Many college students spent their winter break with friends and family, and are returning to campus more committed and energized. But far too many others are not.
For these students, winter break exacerbates doubts about the school they selected and highlights their frustration with college. This is particularly true of first-year students, as half of all students who drop out do so within their first year. Many of the students who are not succeeding may already be contemplating taking a break from college. Unfortunately, the vast majority of those who take a temporary break join the 43 percent of students who begin a bachelor program, yet never graduate.
Academic ability, while important, is only part of the picture when it comes to being successful in college. Jasmine Stirling, chief marketing officer at InsideTrack, which offers technology-enabled student coaching services, suggests five resolutions to help any college student be more successful.
AP Photo/Yuma Sun, Craig Fry
Many students make the mistake of generalizing about their university based on the few people they’ve met in their first months on campus. These students can be plagued by feelings of not fitting in, or of choosing the wrong school, and spend weekends and evenings shut up in their dorm rooms. It’s important for these students to get out on campus, try new things, and find groups of people with whom they can connect.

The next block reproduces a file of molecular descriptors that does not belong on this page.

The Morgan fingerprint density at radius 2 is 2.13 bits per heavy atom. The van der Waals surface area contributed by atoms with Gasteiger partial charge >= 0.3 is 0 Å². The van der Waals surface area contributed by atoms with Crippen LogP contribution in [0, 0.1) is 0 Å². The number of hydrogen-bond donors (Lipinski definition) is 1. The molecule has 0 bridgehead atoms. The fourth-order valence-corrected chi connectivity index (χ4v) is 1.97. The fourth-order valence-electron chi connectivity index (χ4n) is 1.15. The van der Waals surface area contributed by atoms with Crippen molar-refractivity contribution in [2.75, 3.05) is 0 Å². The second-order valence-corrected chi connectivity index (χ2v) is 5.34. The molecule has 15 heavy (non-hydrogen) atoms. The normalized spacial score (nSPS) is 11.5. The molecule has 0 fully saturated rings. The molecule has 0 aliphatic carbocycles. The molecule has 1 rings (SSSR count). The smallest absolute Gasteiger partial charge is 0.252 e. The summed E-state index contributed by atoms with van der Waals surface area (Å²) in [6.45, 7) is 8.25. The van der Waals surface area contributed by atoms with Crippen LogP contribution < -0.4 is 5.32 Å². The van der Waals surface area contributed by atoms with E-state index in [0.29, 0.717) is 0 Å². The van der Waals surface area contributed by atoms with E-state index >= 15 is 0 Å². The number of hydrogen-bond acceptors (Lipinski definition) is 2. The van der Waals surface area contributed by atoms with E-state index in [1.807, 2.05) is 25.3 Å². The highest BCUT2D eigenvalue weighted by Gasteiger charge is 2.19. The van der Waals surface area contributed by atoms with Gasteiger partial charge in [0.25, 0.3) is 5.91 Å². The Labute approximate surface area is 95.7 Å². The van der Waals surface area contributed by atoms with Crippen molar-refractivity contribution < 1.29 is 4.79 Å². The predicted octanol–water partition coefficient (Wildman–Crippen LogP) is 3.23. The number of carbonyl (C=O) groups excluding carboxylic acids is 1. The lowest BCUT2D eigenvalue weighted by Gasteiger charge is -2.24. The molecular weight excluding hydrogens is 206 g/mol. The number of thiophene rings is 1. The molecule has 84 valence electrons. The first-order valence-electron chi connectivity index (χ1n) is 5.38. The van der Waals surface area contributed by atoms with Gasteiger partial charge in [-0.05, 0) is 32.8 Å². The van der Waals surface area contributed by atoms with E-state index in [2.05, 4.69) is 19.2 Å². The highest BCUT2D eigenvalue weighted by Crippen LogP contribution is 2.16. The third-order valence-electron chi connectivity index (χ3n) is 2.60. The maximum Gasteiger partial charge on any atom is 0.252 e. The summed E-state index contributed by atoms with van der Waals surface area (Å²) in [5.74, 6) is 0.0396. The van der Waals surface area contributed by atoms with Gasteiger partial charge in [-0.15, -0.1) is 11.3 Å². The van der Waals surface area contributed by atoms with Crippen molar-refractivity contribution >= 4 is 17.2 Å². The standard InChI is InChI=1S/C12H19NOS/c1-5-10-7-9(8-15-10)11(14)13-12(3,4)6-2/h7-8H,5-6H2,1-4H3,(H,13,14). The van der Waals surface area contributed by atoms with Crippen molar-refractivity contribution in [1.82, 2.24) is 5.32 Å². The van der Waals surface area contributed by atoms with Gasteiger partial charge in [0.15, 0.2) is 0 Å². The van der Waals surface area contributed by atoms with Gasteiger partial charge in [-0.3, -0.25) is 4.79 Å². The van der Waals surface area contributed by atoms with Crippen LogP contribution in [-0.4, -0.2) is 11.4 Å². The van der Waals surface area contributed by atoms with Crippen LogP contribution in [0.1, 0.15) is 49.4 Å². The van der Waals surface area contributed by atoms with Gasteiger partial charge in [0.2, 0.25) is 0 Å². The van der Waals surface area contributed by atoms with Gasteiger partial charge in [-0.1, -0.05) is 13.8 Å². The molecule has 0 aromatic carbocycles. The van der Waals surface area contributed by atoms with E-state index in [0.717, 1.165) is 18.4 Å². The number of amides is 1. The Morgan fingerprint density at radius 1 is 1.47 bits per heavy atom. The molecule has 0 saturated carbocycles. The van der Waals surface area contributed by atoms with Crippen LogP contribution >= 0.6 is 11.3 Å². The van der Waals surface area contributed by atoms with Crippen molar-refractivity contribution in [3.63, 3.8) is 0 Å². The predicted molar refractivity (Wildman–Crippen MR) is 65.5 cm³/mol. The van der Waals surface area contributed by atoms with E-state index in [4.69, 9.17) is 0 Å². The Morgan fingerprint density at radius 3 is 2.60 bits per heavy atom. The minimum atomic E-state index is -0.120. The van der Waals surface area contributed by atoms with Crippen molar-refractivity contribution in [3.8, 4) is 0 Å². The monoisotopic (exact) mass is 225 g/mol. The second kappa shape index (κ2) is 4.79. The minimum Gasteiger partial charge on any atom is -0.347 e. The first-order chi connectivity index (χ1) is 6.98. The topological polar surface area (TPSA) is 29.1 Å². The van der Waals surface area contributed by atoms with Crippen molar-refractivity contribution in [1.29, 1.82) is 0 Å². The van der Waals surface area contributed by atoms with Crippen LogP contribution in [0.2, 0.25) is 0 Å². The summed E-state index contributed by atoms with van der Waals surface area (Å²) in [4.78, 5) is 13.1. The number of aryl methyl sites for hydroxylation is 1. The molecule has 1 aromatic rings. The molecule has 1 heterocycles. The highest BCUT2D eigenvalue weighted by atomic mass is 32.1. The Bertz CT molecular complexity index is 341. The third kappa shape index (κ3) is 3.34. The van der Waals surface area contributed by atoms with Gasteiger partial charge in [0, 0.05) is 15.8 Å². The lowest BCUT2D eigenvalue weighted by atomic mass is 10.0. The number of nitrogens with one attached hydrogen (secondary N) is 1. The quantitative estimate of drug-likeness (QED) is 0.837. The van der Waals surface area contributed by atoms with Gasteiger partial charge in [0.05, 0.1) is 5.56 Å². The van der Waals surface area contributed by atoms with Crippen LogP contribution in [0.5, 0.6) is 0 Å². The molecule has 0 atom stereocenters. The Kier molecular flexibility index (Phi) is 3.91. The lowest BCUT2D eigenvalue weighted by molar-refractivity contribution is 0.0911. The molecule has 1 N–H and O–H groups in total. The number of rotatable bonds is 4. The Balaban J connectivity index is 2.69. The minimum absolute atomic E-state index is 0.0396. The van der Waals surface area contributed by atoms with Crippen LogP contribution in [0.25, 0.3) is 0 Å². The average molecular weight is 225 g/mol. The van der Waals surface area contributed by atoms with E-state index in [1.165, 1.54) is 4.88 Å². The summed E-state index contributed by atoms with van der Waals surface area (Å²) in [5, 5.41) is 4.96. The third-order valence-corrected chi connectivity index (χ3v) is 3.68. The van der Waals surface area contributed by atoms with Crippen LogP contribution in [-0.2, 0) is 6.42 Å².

Our coaches often encourage students to put together lists of things they love doing, or interests they had in high school, and actively work to translate those into events, clubs, and extra-curricular activities on campus where they might find like-minded friends. When students start to form great friendships, college becomes a second home for them.
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But choose wisely – if you can’t keep up with the partying or late nights of a particular group, keep looking. Hundreds of students we’ve worked with have had their college experience transformed when they joined the right organization and found the right group of friends. It’s worth taking the extra time to do this right. Research shows that solid social connections are a strong predictor of success in college.
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